Joe Brolly once expressed unease with how some GAA players float through life on the cloud of their young talent, hopping from one third level course to another, one Sigerson Cup team to another, not realising that - one day - when they take that next step, it'll be into thin air. The players of which Brolly spoke are certainly exploiting their profile - it's just without a long-term plan.
Philly McMahon has that long-term plan and he's exploiting his profile as a member of the Dublin panel and a three-time All-Ireland winner to execute it.
The 28-year-old's entrepreneurial spirit was sparked at a young age. In his late teens, while repeating the Leaving Cert, he started his own fitness courses. He now runs multiple gyms - and has plans to upscale. Those are not his only business either. He also has a food operation called 'Fit Food' and intends to soon open a restaurant off the back of it. That will be a 'healthy fast food' place located something in Dublin city centre.
Simply being an inter-county footballer is incredibly time consuming - so is running your own business. There's no crossing of those streams in McMahon's life though - they are separate. Each is an escape from the other.
I'm quite busy at the minute with my businesses, so I don't really think about football that much. I only think about it when I need to and that's when I'm in training. When I'm in training I'm focussing on what my performance is, anything else after that is irrelevant.
He does that admit that - occasionally - it's tough, it can be hard to mesh being a sportsman with a nearly professional schedule with the responsibilities of self-employment.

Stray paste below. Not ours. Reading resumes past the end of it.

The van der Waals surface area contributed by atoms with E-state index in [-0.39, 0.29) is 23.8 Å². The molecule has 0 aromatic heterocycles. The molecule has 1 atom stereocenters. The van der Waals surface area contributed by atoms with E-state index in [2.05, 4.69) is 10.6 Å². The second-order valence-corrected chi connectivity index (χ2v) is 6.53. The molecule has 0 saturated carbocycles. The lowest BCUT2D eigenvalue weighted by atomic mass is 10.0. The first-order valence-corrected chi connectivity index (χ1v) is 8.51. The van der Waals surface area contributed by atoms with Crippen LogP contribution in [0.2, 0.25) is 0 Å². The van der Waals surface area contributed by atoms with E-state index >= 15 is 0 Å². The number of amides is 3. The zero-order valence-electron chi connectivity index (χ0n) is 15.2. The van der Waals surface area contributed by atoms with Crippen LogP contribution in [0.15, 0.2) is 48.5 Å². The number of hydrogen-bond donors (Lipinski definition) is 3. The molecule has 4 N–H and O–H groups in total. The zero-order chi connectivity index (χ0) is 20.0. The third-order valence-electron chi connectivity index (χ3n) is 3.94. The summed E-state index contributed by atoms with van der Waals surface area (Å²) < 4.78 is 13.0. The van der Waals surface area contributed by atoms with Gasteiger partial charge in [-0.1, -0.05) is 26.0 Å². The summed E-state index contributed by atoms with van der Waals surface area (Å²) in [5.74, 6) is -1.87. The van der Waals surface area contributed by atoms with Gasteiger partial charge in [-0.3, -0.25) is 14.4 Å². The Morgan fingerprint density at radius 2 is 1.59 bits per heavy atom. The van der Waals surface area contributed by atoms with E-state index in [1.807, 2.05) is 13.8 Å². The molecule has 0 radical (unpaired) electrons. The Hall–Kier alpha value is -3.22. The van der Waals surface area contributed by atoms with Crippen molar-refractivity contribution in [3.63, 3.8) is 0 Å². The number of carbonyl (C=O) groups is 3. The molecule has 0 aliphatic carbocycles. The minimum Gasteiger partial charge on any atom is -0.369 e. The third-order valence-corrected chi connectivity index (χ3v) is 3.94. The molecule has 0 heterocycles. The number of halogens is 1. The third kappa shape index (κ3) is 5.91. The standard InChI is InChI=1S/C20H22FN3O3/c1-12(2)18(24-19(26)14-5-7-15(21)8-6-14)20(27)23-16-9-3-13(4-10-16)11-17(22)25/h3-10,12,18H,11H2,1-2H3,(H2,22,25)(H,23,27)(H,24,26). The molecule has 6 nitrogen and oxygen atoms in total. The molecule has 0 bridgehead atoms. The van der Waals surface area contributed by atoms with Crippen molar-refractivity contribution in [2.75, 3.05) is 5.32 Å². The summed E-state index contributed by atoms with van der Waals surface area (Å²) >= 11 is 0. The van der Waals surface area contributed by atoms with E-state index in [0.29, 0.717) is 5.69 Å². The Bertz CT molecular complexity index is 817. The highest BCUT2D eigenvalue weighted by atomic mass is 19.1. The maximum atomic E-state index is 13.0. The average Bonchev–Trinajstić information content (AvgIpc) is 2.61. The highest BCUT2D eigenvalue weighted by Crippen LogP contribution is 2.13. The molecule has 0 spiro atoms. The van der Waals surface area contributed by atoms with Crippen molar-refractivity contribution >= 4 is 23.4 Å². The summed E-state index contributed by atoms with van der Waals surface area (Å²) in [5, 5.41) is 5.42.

Sometimes it is [tough]. It depends on how big your business is and how they're getting on. My businesses are growing now and they're in a transition. Fit Food is getting to the stage where we're going to be opening up a restaurant. We're getting really big numbers in the gym, so we're going to be upscaling.
That's put a lot of pressure on me, but once I have a good team around me, nothing should change really.
While the prominence provided by inter-county football has undoubtedly helped in the establishment and growth of his operations so far, McMahon can't help but wonder if the time dedicated to GAA would be better invested in his business interests.
I've thought about it a lot, how much it's helped. You have the amount of time that you spend playing football; if you had that time in the business that you spend playing football - would it be better?
Then you weigh up the profile it gives your business and the network it provides that helps the business; it'd be interesting to see, it'd be an interesting study to see - does the time that you spend in football have a negative influence or does your profile actually helping the business more?
You get the impression that the Ballymun man's entrepreneurial spirit is irrepressible. New avenues are constantly being sought. This was obvious during Euro 2016, where some of the Irish team were using something called a Bluetens - it's a device for which McMahon has the distribution licence in Ireland.
I've got the distribution licence by for an electric stimulator called Bluetens. They were using it for recovery methods over in France and when they were flying from place to place. That's another business that I have.
And, on top of all that, McMahon is starting a charity aimed at helping young people in disadvantaged areas.
No prob best of luck @JeffHendrick92
— Philly Mc Mahon (@PhillyMcMahon) June 8, 2016
Dublin players Sinead Goldrick (Ladies Football) and Philly McMahon (Football) were at Portmarnock Beach to promote AIG Insurance’s offer of a 10% discount when travel insurance is bought online. Go to www.aig.ie or call 1800 344 455 for a quote.